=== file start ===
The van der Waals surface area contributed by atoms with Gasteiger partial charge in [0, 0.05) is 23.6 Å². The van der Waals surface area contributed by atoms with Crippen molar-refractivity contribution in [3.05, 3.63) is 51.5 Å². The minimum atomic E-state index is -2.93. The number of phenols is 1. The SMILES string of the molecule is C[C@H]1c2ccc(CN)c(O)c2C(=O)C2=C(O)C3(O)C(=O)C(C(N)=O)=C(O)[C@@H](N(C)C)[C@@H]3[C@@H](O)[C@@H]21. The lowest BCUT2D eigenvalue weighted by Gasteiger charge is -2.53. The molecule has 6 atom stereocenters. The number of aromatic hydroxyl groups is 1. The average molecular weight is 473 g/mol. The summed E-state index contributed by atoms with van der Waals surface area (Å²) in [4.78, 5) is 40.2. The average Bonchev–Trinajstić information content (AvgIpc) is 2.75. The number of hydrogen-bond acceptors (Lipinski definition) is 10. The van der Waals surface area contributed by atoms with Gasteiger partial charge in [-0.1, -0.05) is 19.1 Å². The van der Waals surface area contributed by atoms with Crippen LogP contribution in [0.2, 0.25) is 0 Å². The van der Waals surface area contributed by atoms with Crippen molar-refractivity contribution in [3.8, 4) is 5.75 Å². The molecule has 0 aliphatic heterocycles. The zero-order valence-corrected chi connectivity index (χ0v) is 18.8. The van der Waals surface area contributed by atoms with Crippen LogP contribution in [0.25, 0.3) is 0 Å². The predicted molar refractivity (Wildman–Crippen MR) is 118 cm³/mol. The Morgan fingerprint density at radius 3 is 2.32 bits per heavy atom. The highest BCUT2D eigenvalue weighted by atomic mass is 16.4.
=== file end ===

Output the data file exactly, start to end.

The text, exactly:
The van der Waals surface area contributed by atoms with Gasteiger partial charge in [0, 0.05) is 23.6 Å². The van der Waals surface area contributed by atoms with Crippen molar-refractivity contribution in [3.05, 3.63) is 51.5 Å². The minimum atomic E-state index is -2.93. The number of phenols is 1. The SMILES string of the molecule is C[C@H]1c2ccc(CN)c(O)c2C(=O)C2=C(O)C3(O)C(=O)C(C(N)=O)=C(O)[C@@H](N(C)C)[C@@H]3[C@@H](O)[C@@H]21. The lowest BCUT2D eigenvalue weighted by Gasteiger charge is -2.53. The molecule has 6 atom stereocenters. The number of aromatic hydroxyl groups is 1. The average molecular weight is 473 g/mol. The summed E-state index contributed by atoms with van der Waals surface area (Å²) in [4.78, 5) is 40.2. The average Bonchev–Trinajstić information content (AvgIpc) is 2.75. The number of hydrogen-bond acceptors (Lipinski definition) is 10. The van der Waals surface area contributed by atoms with Gasteiger partial charge in [-0.1, -0.05) is 19.1 Å². The van der Waals surface area contributed by atoms with Crippen LogP contribution in [0.2, 0.25) is 0 Å². The van der Waals surface area contributed by atoms with Crippen molar-refractivity contribution in [3.8, 4) is 5.75 Å². The molecule has 0 aliphatic heterocycles. The zero-order valence-corrected chi connectivity index (χ0v) is 18.8. The van der Waals surface area contributed by atoms with Crippen LogP contribution in [0.25, 0.3) is 0 Å². The predicted molar refractivity (Wildman–Crippen MR) is 118 cm³/mol. The Morgan fingerprint density at radius 3 is 2.32 bits per heavy atom. The highest BCUT2D eigenvalue weighted by atomic mass is 16.4.